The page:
Morning tea at Garbett after overnight camping

My first camping trip

  • Lazy Saturday morning
  • Sudden urge to go camping by noon – thanks to ze wife for the motivation
  • Got some friends to join. It’s decided, we’re going to Garbett point.
  • Oh shit – no tent, sleeping bag nor any camping experience
  • Jude borrowed tent from a friend for me, Kuldeep arranged sleeping bag for me.
  • Got act together – food, jacket, misc. stuff, shoved things in a bag and took off
  • Reached Matheran by 8 pm
  • Trekked about 5km from parking lot to camping site
  • Getting colder as the night progressed
  • Half moon, sky full of stars
  • Set up the tents
  • Got the barbecue going – ’twas windy, so a slight challenge. Prior barbecue experience in the US helped.
  • F&B: marinated cottage cheese pieces, cauliflower florets, baby potatoes, corn on the cob and gentleman jack for slow sipping. Nazir brought the non-veg stuff. Kuldeep brought Danska.
  • Bluetooth speaker (thanks Swapnil) and some really good music (thanks Jude), pitch darkness, no distractions.
  • Cool breeze, starry night, friends for company. What more can one ask for?
  • Saw the moon set, spotted Jupiter, Ursa Major, Milky way, North star and then some others.
  • Yikes – 12.30 am already, oh let’s get some sleep
  • Stepped inside tent, into the sleeping bag, and then Kuldeep asks whether I want to go for a stroll. Yes.
  • 30 minutes of conversation later, Kuldeep is feeling super sleepy. It’s a wrap.
  • Slept like a baby. These T2 tents from Decathalon are quite good. Double-walled and well made. Full insulation. Note to self: must get them soon.
  • 6.30 am Sunday – a little mist and magic in the morning.
  • 6.45 am – preparations on for morning cuppa tea. Kuldeep and Jude are setting up the fire.
  • 7.15 am – hot cup of tea, cool morning and sunrise. Some villagers make their way up to the spot on their way to work in Matheran.
  • Had Good day biscuits, Oranges and Guava for breakfast.
  • Learned the art and science of rolling up the tents.
  • 9.00 am – Packed stuff back in to the bags. Hiked back to parking lot.

My first camping trip comes to an end, but a lifetime of memories are mine to keep.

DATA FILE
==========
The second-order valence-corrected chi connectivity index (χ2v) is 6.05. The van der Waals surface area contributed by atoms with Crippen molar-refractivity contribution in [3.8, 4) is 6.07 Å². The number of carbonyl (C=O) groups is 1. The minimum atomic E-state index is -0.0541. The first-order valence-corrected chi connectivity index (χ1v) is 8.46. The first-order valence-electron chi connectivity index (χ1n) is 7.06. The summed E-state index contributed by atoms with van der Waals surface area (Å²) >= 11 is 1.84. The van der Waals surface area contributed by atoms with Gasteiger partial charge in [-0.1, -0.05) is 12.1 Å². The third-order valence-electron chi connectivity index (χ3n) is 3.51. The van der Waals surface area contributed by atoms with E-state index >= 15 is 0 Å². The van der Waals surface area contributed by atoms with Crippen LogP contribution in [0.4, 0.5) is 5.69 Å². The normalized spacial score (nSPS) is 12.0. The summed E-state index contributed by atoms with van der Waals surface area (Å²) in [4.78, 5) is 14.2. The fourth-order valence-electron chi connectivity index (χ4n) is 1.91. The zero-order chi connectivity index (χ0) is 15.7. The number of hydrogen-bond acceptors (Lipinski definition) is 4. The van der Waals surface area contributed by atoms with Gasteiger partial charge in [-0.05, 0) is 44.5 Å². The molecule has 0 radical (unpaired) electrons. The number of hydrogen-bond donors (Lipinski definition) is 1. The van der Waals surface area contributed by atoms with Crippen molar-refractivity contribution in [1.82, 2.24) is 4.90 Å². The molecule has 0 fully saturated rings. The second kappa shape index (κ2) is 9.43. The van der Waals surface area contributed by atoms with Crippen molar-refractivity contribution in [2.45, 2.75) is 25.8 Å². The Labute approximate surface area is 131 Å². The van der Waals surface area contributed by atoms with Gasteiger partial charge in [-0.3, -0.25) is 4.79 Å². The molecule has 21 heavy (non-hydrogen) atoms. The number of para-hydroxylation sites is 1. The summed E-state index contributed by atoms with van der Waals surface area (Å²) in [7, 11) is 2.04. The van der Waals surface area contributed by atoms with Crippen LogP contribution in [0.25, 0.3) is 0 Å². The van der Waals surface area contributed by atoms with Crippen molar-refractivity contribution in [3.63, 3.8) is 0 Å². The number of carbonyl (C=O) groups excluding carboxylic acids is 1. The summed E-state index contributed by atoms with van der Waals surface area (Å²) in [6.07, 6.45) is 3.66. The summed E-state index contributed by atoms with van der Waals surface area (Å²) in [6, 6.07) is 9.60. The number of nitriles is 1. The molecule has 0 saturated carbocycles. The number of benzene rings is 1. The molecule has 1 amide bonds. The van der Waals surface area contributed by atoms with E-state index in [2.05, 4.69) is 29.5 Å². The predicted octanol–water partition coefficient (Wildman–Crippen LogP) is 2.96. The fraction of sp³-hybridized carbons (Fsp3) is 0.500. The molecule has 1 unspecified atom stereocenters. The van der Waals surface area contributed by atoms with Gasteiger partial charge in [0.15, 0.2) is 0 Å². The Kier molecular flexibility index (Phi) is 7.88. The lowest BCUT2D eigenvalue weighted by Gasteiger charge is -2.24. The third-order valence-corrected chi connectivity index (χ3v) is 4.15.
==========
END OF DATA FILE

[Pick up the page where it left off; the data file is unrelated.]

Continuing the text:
Some photos:


Top libraries used in mobile apps

Apart from the native and obvious ones (FB, Google etc.) here’s a list of the most popular libraries used in top 100 apps –


The number of apps these libraries were found in out of 100 top iOS apps
  • #7 Crashlytics – 37 apps
  • #8 Flurry – 31 apps
  • #16 Google Analytics – 20 apps
  • #21 Adjust – 16 apps
  • #49 Tapjoy – 9 apps
  • #61 Localytics – 7 apps
  • #64 Kochava – 7 apps
  • #66 Mixpanel – 7 apps
  • #100 Parse – 4 apps

Android – 

The number of apps these libraries were found in out of 100 top Android apps
  • Crashlytics – 15 apps
  • Google Analytics – 14 apps
  • Flurry – 13 apps
  • Mixpanel – 7 apps
  • Adjust – 5 apps
  • Localytics – 2 apps
  • Tapjoy – 2 apps
  • AppsFlyer – 2 apps
Disclosure: I’m the founder of CleverTap – a real-time mobile user engagement and analytics platform . CleverTap helps your marketer identify, track and engage app users using push notifications, in-app messages and emails.

7 questions that every Startup must answer

Zero to One book cover

I recently read Zero to One by Peter Thiel. In one of the chapters, he lists down seven questions that every business must satisfactorily answer –

  1. The Engineering Question – Can you create breakthrough technology instead of incremental improvements? A 10x improvement over existing solutions.
  2. The Timing Question – Is now the right time to start your particular business?
  3. The Monopoly Question – Are you starting with a big share of a small market? Figure out the appropriate market and it’s size – whether it’s local, national or global.
  4. The People Question – Do you have the right team?
  5. The Distribution Question – Do you have a way to not just create but deliver your product? Building a kick-ass product is one thing, getting your target market to buy/install/use it is another.
  6. The Durability Question – Will your market position be defensible 10 and 20 years into the future? What sequence of events in the future can kill your business?
  7. The Secret Question – Have you identified a unique opportunity that others don’t see? Basically, a perspective that only you and your startup team share which others don’t know of.

The Chapters I enjoyed were – #11 If you build it, will they come and #5 Last mover advantage.